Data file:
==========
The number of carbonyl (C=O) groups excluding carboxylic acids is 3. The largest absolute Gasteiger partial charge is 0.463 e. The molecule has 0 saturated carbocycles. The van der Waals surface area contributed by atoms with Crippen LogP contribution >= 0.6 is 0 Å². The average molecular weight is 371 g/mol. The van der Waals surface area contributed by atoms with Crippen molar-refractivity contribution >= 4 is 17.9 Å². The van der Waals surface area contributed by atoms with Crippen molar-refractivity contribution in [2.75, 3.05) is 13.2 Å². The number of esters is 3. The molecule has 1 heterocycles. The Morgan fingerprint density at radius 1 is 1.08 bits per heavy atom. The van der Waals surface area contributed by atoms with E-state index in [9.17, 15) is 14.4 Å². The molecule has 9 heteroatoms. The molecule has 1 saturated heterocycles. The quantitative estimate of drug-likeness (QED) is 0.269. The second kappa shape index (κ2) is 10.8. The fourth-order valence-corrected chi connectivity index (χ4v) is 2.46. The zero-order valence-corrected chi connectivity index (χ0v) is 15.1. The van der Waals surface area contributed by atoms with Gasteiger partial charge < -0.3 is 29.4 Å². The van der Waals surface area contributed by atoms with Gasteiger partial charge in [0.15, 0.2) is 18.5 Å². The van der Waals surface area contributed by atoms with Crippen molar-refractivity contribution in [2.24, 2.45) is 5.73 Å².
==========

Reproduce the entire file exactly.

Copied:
The number of carbonyl (C=O) groups excluding carboxylic acids is 3. The largest absolute Gasteiger partial charge is 0.463 e. The molecule has 0 saturated carbocycles. The van der Waals surface area contributed by atoms with Crippen LogP contribution >= 0.6 is 0 Å². The average molecular weight is 371 g/mol. The van der Waals surface area contributed by atoms with Crippen molar-refractivity contribution >= 4 is 17.9 Å². The van der Waals surface area contributed by atoms with Crippen molar-refractivity contribution in [2.75, 3.05) is 13.2 Å². The number of esters is 3. The molecule has 1 heterocycles. The Morgan fingerprint density at radius 1 is 1.08 bits per heavy atom. The van der Waals surface area contributed by atoms with E-state index in [9.17, 15) is 14.4 Å². The molecule has 9 heteroatoms. The molecule has 1 saturated heterocycles. The quantitative estimate of drug-likeness (QED) is 0.269. The second kappa shape index (κ2) is 10.8. The fourth-order valence-corrected chi connectivity index (χ4v) is 2.46. The zero-order valence-corrected chi connectivity index (χ0v) is 15.1. The van der Waals surface area contributed by atoms with Gasteiger partial charge < -0.3 is 29.4 Å². The van der Waals surface area contributed by atoms with Gasteiger partial charge in [0.15, 0.2) is 18.5 Å². The van der Waals surface area contributed by atoms with Crippen molar-refractivity contribution in [2.24, 2.45) is 5.73 Å².